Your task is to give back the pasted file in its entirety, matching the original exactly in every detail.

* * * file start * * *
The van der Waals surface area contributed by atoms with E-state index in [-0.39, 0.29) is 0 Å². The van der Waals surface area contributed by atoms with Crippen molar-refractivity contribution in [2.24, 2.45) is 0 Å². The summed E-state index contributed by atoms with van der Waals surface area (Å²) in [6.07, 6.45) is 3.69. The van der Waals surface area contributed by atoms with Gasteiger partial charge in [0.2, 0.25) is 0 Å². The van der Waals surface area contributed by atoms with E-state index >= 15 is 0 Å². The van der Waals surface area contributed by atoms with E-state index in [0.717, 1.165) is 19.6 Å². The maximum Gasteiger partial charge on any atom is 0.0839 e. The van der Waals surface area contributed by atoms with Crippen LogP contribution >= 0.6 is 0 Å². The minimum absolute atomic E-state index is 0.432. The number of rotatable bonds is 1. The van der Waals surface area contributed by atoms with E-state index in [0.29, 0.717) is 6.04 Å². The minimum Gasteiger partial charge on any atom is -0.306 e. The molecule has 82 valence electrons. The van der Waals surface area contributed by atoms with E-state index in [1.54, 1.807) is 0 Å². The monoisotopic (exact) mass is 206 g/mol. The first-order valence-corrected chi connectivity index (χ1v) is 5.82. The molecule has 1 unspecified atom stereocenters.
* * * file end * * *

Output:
The van der Waals surface area contributed by atoms with E-state index in [-0.39, 0.29) is 0 Å². The van der Waals surface area contributed by atoms with Crippen molar-refractivity contribution in [2.24, 2.45) is 0 Å². The summed E-state index contributed by atoms with van der Waals surface area (Å²) in [6.07, 6.45) is 3.69. The van der Waals surface area contributed by atoms with Gasteiger partial charge in [0.2, 0.25) is 0 Å². The van der Waals surface area contributed by atoms with E-state index >= 15 is 0 Å². The van der Waals surface area contributed by atoms with E-state index in [0.717, 1.165) is 19.6 Å². The maximum Gasteiger partial charge on any atom is 0.0839 e. The van der Waals surface area contributed by atoms with Crippen LogP contribution >= 0.6 is 0 Å². The minimum absolute atomic E-state index is 0.432. The number of rotatable bonds is 1. The van der Waals surface area contributed by atoms with E-state index in [0.29, 0.717) is 6.04 Å². The minimum Gasteiger partial charge on any atom is -0.306 e. The molecule has 82 valence electrons. The van der Waals surface area contributed by atoms with E-state index in [1.54, 1.807) is 0 Å². The monoisotopic (exact) mass is 206 g/mol. The first-order valence-corrected chi connectivity index (χ1v) is 5.82. The molecule has 1 unspecified atom stereocenters.